It was just the other day that the Minister of Economic Development, the second-most powerful member of the Cabinet, announced that in a world gripped with economic slowdowns, Sri Lanka's growth rate was second only to China, which we all know has a booming economy. The Central Bank Governor, not to be outdone, kept assuring and re-assuring the country that all was well with the economy, and that foreign reserves accounted for four months of imports, in economic jargon, a healthy sign.
Then, all of a sudden all hell broke loose. Not only did fuel prices skyrocket while the President was in Pakistan, but electricity rates were jacked up massively while the President was in Singapore. Cabinet ministers in charge, like the Transport Minister were not even told. The Petroleum Minister mumbled things to the media unable to explain what relief packages, if any, are to be given, and then quickly took wing to Dubai to avoid the fallout. The Power Minister is not to be seen and the Treasury Secretary and the Central Bank Governor are not to be heard. Only the Army, STF and the Police are called out to quell increasing public anger that has spilled over onto the beaches, railroads and streets countrywide eventually leading to the shooting of live bullets on the angry citizenry.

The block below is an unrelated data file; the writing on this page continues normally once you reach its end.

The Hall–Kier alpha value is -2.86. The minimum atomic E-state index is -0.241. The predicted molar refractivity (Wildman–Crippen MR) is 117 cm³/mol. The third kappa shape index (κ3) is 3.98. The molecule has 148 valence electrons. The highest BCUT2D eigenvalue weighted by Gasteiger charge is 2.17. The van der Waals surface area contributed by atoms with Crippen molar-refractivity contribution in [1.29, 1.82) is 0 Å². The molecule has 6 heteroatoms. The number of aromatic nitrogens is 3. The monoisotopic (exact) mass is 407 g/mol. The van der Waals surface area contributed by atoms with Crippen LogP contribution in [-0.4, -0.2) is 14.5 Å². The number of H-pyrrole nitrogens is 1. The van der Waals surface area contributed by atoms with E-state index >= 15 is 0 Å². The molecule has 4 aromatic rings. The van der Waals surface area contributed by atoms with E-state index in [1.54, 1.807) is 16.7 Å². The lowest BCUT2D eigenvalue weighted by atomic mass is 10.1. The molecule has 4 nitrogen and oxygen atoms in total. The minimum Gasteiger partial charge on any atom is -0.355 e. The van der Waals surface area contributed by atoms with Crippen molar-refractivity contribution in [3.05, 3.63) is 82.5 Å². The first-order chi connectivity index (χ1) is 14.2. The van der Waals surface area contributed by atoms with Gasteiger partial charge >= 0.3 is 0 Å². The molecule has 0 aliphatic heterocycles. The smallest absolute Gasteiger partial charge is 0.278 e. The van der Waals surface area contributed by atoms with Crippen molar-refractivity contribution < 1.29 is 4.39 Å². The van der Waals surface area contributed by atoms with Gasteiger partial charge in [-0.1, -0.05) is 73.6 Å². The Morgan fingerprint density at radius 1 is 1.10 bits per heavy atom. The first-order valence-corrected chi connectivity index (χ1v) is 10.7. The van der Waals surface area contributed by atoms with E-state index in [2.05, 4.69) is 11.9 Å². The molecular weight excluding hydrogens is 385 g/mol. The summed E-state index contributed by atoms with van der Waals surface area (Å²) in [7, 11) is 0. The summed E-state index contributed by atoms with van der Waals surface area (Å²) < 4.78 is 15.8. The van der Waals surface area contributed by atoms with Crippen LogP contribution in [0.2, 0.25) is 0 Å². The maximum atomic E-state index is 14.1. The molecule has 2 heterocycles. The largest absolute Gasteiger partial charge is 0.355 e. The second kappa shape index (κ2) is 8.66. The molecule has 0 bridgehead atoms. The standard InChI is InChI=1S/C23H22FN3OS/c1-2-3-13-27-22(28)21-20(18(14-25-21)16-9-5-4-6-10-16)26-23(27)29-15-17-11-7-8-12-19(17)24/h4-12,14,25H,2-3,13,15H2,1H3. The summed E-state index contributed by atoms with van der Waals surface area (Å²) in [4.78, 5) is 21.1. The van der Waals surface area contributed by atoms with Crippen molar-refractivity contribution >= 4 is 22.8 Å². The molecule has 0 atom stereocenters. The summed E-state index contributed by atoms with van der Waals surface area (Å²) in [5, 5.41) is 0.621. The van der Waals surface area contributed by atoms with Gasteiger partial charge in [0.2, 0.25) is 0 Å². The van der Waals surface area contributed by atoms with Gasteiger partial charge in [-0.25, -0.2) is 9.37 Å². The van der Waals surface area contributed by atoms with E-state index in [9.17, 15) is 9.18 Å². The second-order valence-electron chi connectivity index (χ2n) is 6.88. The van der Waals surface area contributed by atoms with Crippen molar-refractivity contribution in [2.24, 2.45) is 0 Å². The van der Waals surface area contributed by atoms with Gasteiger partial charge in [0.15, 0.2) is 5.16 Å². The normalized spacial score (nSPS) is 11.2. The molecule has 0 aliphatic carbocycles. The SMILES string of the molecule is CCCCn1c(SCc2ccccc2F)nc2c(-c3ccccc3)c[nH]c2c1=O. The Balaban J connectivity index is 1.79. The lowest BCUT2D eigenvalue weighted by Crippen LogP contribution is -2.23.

The lack of a conventional opposition displayed two things. One, that the Government believes it can get away with anything. Second, that the people will get on the streets, like in the Arab world and the Maldives recently, to vent their feelings.
So why did the Government keep misleading the public with a 'feel-good' message all along? It seems the recent International Monetary Fund (IMF) delegation to the country put matters in perspective. The delegation referred to the country's positive growth rate and predicted its continuation. At least Sri Lanka's is not a stagnant economy. But the IMF team had a subtle qualification. "The country needs to make a qualitative shift in policy directions," the IMF mission head said, adding, "we like to see monetary, fiscal and exchange rate policies supporting the country going forward with right economic fundamentals."
Our Economic Analyst, Dr. Nimal Sanderatne, a former Deputy Governor of the Central Bank and Chairman of Bank of Ceylon said in his column last week, "The policy prescriptions indicate the prognosis," and likened the IMF advice to the good bedside manner of a doctor not telling his patient the seriousness of the problem, yet insisting he follow the prescribed prescription.
The signs, however, were looming. In November last year, the Treasury upstaged the Central Bank by having the President announce a three per cent devaluation of the rupee as our trade deficit and balance of payments crisis kept mounting. The Central Bank was artificially propping up the rupee all through 2011 leading to friction between the Treasury and the Bank.
Come 2012, the Central Bank had to cave in. One almost feels that the President left the country not so much as to avoid the people's wrath, but rather the clash between the Treasury Secretary and the Central Bank Governor.
The unwillingness to recognise the problems, in the hope that monies from foreign remittances of our West Asian labour, tourism and other capital inflows such as long term debts from China, India and foreign commercial banks would offset the trade deficit (also justified on the grounds that it was brought about by development expenditure) was the root cause for the delay in responding to the problem at hand.